When’s the last time you heard someone say they wished that their content had taken longer to load? Or that their application was working too quickly? Probably never. That’s because users are impressed with fast performance. In fact, content distribution networks, or content delivery networks (CDNs), are built for the explicit purpose of improving network performance. Just in the year 2020, users consumed more than 23,000 years of video content. Considering that video is only a single type of content, it’s easy to see why businesses are interested in improving their content delivery methods. Content distribution networks are a proven way of lowering latency and lowering the probability of server failure. What does a CDN look like?

The Infrastructure That Makes up a CDN

Content distribution networks help you deliver content more efficiently, improve performance, and protect your network. They do this by placing content closer to users, especially those in high-demand areas. CDNs also protect your network by distributing and layering your network’s attack surface. So, how does a CDN work? Let’s look at three of its main components:
  • Origin servers. Origin servers are home to the original versions of web pages and media. When a user opens a web page or requests to play media, the origin server is pinged to retrieve the content. This request takes longer depending on the size and type of content and the user’s distance from the server. Origin servers are located in the business’s data centers and have limited locations due to their cost.
  • Edge Points of Presence (POPs). Edge POPs are a group of telecommunications equipment located in a specific geographic location that help users access the internet. This equipment includes routers, servers, network switches, base stations, etc. A provider’s edge POP coverage is a strong indicator of its geographic coverage abilities.
  • Edge Nodes. Edge nodes, or servers, keep cached copies of popular content to respond to user requests quickly. This alleviates demand on the origin servers and improves content delivery performance. However, edge servers are evolving and are now capable of much more. For example, in edge AI, servers can run ML and AI algorithms at the edge — further alleviating the strain on more centralized servers.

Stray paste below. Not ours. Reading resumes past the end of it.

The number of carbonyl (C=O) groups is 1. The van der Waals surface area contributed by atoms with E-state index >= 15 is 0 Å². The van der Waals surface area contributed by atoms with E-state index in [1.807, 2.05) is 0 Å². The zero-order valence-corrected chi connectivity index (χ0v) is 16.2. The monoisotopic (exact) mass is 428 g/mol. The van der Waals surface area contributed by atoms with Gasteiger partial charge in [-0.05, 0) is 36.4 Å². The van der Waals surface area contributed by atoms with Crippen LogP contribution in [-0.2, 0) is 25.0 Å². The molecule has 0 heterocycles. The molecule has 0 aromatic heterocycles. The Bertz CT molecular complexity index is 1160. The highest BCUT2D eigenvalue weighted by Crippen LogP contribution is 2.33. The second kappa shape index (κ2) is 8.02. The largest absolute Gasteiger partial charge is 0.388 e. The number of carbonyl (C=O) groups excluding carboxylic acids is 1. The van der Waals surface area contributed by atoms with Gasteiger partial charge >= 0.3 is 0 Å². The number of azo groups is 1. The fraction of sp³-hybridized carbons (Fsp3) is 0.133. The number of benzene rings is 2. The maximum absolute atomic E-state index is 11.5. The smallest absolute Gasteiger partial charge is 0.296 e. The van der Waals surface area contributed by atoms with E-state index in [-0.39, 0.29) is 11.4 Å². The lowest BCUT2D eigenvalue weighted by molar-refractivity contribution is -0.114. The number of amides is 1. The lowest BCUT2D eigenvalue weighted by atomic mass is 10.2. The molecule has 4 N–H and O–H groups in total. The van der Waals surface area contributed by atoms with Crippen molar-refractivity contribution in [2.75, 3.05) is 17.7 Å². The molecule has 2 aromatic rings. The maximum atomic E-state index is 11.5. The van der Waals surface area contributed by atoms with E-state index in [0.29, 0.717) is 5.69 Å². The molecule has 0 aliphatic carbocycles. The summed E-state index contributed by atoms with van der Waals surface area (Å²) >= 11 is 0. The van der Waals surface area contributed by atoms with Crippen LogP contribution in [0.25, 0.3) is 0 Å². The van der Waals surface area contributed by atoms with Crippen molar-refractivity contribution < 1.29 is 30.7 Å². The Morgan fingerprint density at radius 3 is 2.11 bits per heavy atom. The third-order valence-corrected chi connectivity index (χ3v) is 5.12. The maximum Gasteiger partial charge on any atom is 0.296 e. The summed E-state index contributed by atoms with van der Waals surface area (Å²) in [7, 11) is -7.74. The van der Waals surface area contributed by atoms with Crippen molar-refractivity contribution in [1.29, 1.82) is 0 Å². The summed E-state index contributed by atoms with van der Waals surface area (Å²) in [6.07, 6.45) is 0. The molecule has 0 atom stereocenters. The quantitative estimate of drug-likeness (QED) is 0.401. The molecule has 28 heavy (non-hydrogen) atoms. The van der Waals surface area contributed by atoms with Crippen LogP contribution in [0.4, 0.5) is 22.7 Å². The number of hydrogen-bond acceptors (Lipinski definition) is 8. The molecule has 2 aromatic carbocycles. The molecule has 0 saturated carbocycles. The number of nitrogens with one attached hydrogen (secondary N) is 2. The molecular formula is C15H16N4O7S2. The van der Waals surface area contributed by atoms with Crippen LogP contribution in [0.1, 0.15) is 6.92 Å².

CDN components work together to deliver content to your users in the most efficient way possible. Requests are routed to edge nodes first and can be dynamically switched when any particular node is overloaded. This coordination is invisible to users when all is functioning correctly.

Person analyzing improvement metrics of their CDN.

How CDNs Benefit Your Users

CDN technology is an investment. Thankfully, the ROI is well worth it. The CDN architecture can provide many benefits for your organization, including the ability to:
  • Optimize performance. Content is located at the regional or even local level, depending on user demand in the area. This proximity provides major performance gains, cutting latency by three-fourths or more.
  • Balance your infrastructure. Servers, edge POPS, and edge nodes all work together to handle content requests. During spikes in traffic, neighboring servers can leverage the resources of one another to balance traffic, extending the time between infrastructure upgrades.
  • Improve security. The distributed attack surface of a CDN makes it inherently more secure than a direct server with similar security in place. However, many CDN providers enhance security through certificates, hotlink protection, and secure tokens.
  • Scale with ease. Data centers are expensive. When demand increases in a certain region, it’s more economical to allocate edge resources to that area instead of building new data centers to serve customers.
  • Convert and retain customers. The speed and responsiveness of your website impact whether customers will stay on your site and how long they’ll stay there. A CDN ensures that site response times stay within acceptable limits and even delight users.
If you think your business can benefit from one or more of these points, you could likely leverage a CDN in your network. However, expanding or upgrading your network takes hardware.

Support Your Network with Superior Hardware

The backbone of any strong network is great hardware. But, managing your CDN is a big endeavor. Simplify your hardware lifecycle with Intequus. We can help you manage the complete hardware lifecycle of your edge infrastructure, including design, deployment, maintenance, and decommissioning. Talk to our team to learn more.

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